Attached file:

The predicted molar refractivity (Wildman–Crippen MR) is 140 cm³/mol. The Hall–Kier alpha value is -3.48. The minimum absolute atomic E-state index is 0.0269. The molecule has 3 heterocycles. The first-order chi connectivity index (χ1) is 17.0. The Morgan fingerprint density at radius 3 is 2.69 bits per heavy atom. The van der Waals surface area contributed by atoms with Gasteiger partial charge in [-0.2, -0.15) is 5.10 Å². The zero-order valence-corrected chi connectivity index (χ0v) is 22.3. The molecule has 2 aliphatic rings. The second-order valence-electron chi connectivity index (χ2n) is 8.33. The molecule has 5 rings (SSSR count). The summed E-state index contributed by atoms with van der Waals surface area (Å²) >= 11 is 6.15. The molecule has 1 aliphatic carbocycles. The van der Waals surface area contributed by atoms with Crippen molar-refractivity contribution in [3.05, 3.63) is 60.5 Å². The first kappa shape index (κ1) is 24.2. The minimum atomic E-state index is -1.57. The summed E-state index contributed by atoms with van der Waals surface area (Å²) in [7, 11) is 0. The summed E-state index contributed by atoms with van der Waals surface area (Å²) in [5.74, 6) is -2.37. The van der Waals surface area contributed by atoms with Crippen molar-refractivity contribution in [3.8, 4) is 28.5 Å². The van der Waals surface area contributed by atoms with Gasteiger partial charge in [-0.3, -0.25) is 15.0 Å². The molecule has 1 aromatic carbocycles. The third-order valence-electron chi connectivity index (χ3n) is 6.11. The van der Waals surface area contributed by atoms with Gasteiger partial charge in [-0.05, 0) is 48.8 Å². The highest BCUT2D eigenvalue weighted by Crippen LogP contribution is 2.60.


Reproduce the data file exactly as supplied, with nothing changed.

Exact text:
The predicted molar refractivity (Wildman–Crippen MR) is 140 cm³/mol. The Hall–Kier alpha value is -3.48. The minimum absolute atomic E-state index is 0.0269. The molecule has 3 heterocycles. The first-order chi connectivity index (χ1) is 17.0. The Morgan fingerprint density at radius 3 is 2.69 bits per heavy atom. The van der Waals surface area contributed by atoms with Gasteiger partial charge in [-0.2, -0.15) is 5.10 Å². The zero-order valence-corrected chi connectivity index (χ0v) is 22.3. The molecule has 2 aliphatic rings. The second-order valence-electron chi connectivity index (χ2n) is 8.33. The molecule has 5 rings (SSSR count). The summed E-state index contributed by atoms with van der Waals surface area (Å²) >= 11 is 6.15. The molecule has 1 aliphatic carbocycles. The van der Waals surface area contributed by atoms with Crippen molar-refractivity contribution in [3.05, 3.63) is 60.5 Å². The first kappa shape index (κ1) is 24.2. The minimum atomic E-state index is -1.57. The summed E-state index contributed by atoms with van der Waals surface area (Å²) in [7, 11) is 0. The summed E-state index contributed by atoms with van der Waals surface area (Å²) in [5.74, 6) is -2.37. The van der Waals surface area contributed by atoms with Crippen molar-refractivity contribution in [3.8, 4) is 28.5 Å². The van der Waals surface area contributed by atoms with Gasteiger partial charge in [-0.3, -0.25) is 15.0 Å². The molecule has 1 aromatic carbocycles. The third-order valence-electron chi connectivity index (χ3n) is 6.11. The van der Waals surface area contributed by atoms with Gasteiger partial charge in [-0.05, 0) is 48.8 Å². The highest BCUT2D eigenvalue weighted by Crippen LogP contribution is 2.60.